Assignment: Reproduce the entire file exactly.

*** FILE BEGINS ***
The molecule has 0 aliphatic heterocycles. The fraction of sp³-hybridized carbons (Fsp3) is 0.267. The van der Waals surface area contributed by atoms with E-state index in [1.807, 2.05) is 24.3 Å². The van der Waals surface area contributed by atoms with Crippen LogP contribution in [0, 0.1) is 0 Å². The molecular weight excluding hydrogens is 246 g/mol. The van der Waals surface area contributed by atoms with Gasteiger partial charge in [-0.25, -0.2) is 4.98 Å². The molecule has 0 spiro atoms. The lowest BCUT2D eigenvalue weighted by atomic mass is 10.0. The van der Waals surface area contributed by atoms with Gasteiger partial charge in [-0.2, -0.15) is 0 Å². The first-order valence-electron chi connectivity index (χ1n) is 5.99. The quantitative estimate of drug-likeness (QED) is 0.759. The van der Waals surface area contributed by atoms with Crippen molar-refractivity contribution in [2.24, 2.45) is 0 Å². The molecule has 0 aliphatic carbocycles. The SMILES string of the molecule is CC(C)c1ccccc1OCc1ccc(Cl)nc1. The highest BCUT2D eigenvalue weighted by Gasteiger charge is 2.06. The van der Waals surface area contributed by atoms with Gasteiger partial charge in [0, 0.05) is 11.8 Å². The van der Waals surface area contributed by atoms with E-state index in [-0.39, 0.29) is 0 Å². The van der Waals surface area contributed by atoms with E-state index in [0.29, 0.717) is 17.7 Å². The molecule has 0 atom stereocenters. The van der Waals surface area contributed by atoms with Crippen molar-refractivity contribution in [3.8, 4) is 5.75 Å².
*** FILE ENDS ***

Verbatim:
The molecule has 0 aliphatic heterocycles. The fraction of sp³-hybridized carbons (Fsp3) is 0.267. The van der Waals surface area contributed by atoms with E-state index in [1.807, 2.05) is 24.3 Å². The van der Waals surface area contributed by atoms with Crippen LogP contribution in [0, 0.1) is 0 Å². The molecular weight excluding hydrogens is 246 g/mol. The van der Waals surface area contributed by atoms with Gasteiger partial charge in [-0.25, -0.2) is 4.98 Å². The molecule has 0 spiro atoms. The lowest BCUT2D eigenvalue weighted by atomic mass is 10.0. The van der Waals surface area contributed by atoms with Gasteiger partial charge in [-0.2, -0.15) is 0 Å². The first-order valence-electron chi connectivity index (χ1n) is 5.99. The quantitative estimate of drug-likeness (QED) is 0.759. The van der Waals surface area contributed by atoms with Crippen molar-refractivity contribution in [2.24, 2.45) is 0 Å². The molecule has 0 aliphatic carbocycles. The SMILES string of the molecule is CC(C)c1ccccc1OCc1ccc(Cl)nc1. The highest BCUT2D eigenvalue weighted by Gasteiger charge is 2.06. The van der Waals surface area contributed by atoms with Gasteiger partial charge in [0, 0.05) is 11.8 Å². The van der Waals surface area contributed by atoms with E-state index in [-0.39, 0.29) is 0 Å². The van der Waals surface area contributed by atoms with E-state index in [0.29, 0.717) is 17.7 Å². The molecule has 0 atom stereocenters. The van der Waals surface area contributed by atoms with Crippen molar-refractivity contribution in [3.8, 4) is 5.75 Å².